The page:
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Shaft v. Social Security Administration Commissioner

United States District Court, D. Arizona

April 15, 2014

Robert Shaft, Plaintiff,
Social Security Administration Commissioner, Defendant.


DAVID G. CAMPBELL, District Judge.

Plaintiff filed an application for disability insurance benefits on May 24, 2010, alleging disability beginning August 30, 2009. Tr. at 10. The application was denied on September 2, 2010, and upon reconsideration on February 11, 2011. Id. Plaintiff was granted a hearing in which he appeared with counsel before Administrative Law Judge ("ALJ") Patricia Bucci on May 10, 2012. Id. The ALJ determined that Plaintiff was not disabled under the relevant provisions of the Social Security Act. Tr. at 20. The Appeals Council denied review on June 17, 2013 (Tr. at 1), and Plaintiff filed this action seeking reversal of the denial and remand for an award of benefits. Doc. 16. Defendant has filed a memorandum in opposition (Doc. 17), and Plaintiff has filed a reply (Doc. 18). Neither party has requested oral argument. For the reasons that follow, the Court will remand for an award of benefits.

I. Standard of Review.

Defendant's decision to deny benefits will be vacated "only if it is not supported by substantial evidence or is based on legal error." Robbins v. Soc. Sec. Admin., 466 F.3d 880, 882 (9th Cir. 2006). "Substantial evidence' means more than a mere scintilla, but less than a preponderance, i.e., such relevant evidence as a reasonable mind might accept as adequate to support a conclusion." Id. In determining whether the decision is supported by substantial evidence, the Court must consider the record as a whole, weighing both the evidence that supports the decision and the evidence that detracts from it. Reddick v. Charter, 157 F.3d 715, 720 (9th Cir. 1998). If there is sufficient evidence to support the Commissioner's determination, the Court cannot substitute its own determination. See Young v. Sullivan, 911 F.2d 180, 184 (9th Cir. 1990).

For purposes of Social Security benefits determinations, a disability is

the inability to do any substantial gainful activity by reason of any medically determinable physical or mental impairment which can be expected to result in death or which has lasted or can be expected to last for a continuous period of not less than 12 months.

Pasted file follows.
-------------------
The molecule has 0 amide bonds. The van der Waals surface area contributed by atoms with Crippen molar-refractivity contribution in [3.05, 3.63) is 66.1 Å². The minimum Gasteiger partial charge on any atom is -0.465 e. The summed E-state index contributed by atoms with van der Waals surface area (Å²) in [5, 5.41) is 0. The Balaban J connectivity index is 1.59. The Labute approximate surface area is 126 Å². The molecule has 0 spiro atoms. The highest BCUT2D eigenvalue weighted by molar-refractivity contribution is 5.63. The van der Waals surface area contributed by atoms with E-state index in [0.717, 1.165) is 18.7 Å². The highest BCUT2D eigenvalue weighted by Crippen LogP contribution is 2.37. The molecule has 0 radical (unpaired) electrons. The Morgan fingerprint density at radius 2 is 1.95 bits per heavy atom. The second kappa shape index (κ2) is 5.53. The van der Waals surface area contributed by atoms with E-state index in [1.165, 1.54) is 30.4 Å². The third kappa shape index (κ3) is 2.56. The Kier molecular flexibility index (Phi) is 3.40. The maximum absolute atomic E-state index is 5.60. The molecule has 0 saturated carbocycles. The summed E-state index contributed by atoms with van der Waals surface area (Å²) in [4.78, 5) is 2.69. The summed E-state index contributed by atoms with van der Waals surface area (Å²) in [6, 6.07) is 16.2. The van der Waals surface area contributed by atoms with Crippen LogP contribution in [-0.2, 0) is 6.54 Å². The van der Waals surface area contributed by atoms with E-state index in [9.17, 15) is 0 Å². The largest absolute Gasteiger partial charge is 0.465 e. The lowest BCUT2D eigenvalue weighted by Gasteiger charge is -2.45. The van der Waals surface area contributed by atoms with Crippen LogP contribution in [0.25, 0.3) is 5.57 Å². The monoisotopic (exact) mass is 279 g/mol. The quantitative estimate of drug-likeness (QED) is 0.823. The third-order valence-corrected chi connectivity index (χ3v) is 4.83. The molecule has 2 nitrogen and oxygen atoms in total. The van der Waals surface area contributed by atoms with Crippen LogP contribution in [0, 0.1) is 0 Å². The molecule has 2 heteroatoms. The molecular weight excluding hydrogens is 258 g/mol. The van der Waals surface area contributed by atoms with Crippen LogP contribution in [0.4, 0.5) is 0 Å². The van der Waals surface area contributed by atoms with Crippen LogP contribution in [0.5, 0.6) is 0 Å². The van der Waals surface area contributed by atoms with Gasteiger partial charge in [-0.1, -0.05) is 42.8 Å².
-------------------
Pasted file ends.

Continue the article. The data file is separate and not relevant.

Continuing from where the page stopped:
20 C.F.R. § 404.1505.

Determining whether a claimant is disabled involves a sequential five-step evaluation. The claimant must show that (1) he is not currently engaged in substantial gainful employment, (2) he has a severe physical or mental impairment, and (3) the impairment meets or equals a listed impairment or (4) his residual functional capacity ("RFC") precludes him from performing his past work.[1] If at any step the Commission determines that a claimant is or is not disabled, the analysis ends; otherwise, it proceeds. If the claimant establishes his burden through step four, the Commissioner must find the claimant disabled unless he finds that the claimant can make an adjustment to other work. The Commissioner bears the burden at step five of showing that the claimant has the RFC to perform other work that exists in substantial numbers in the national economy. See 20 C.F.R. § 404.1520(a)(4)(i)-(v).

II. Analysis.

The ALJ found at step one that Plaintiff had not worked since August 30, 2009 through the date he was last insured on June 3, 2011. Tr. at 12. At step two, the ALJ found that Plaintiff suffered from the following severe impairments: status post bilateral total knee replacements with infection, complications, and revision; rheumatoid arthritis; lumbar degenerative disc disease; hypertension; and obesity. Id. The ALJ found at step three that none of the impairments or combination thereof met or medically equaled one of the listed impairments. Id. at 14. The ALJ found that Plaintiff had the RFC to perform sedentary work, with limited exceptions, including occasional ability to climb ramps or stairs, balance, crouch, kneel, crawl, and stoop. Id. The ALJ found at step four that Plaintiff was unable to perform any past relevant work. Id. at 19. At step five, the ALJ found that there were jobs that existed in significant numbers in the national economy that Plaintiff could have performed. Id. The ALJ therefore concluded that Plaintiff was not disabled. Id. at 20.

Plaintiff argues that the ALJ's determination was based on legal error because (1) she erroneously gave a treating physician's opinion little weight and a non-treating physician's opinion great weight, thereby mischaracterizing Plaintiff's Residual Functioning Capacity ("RFC"); and (2) she failed to consider the side effects of Plaintiff's medications on his ability to work. Doc. 16 at 4. Plaintiff asserts that, upon remand, this matter should be assigned to a new ALJ because Judge Bucci was prejudiced against Plaintiff. Id.

A. Medical Opinions.

Plaintiff argues that the ALJ erred at step four when she found that Plaintiff had the RFC to perform sedentary work. Doc. 16 at 5. Specifically, Plaintiff argues that the ALJ should not have given little weight to the opinions of treating physician Jaume and Nurse Practitioner May, and that the ALJ improperly gave great weight to non-treating medical opinions from the state agency consultants.

"The ALJ must consider all medical opinion evidence." Tommasetti v. Astrue, 533 F.3d 1035, 1041 (9th Cir. 2008); see 20 C.F.R. § 404.1527(c); SSR 96-5p, 1996 WL 374183, at *2 (July 2, 1996). In weighing medical source opinions in Social Security cases, the Ninth Circuit distinguishes among three types of physicians: (1) treating physicians, who actually treat the claimant; (2) examining physicians, who examine but do not treat the claimant; and (3) non-examining physicians, who neither treat nor examine the claimant. Lester v. Chater, 81 F.3d 821, 830 (9th ...

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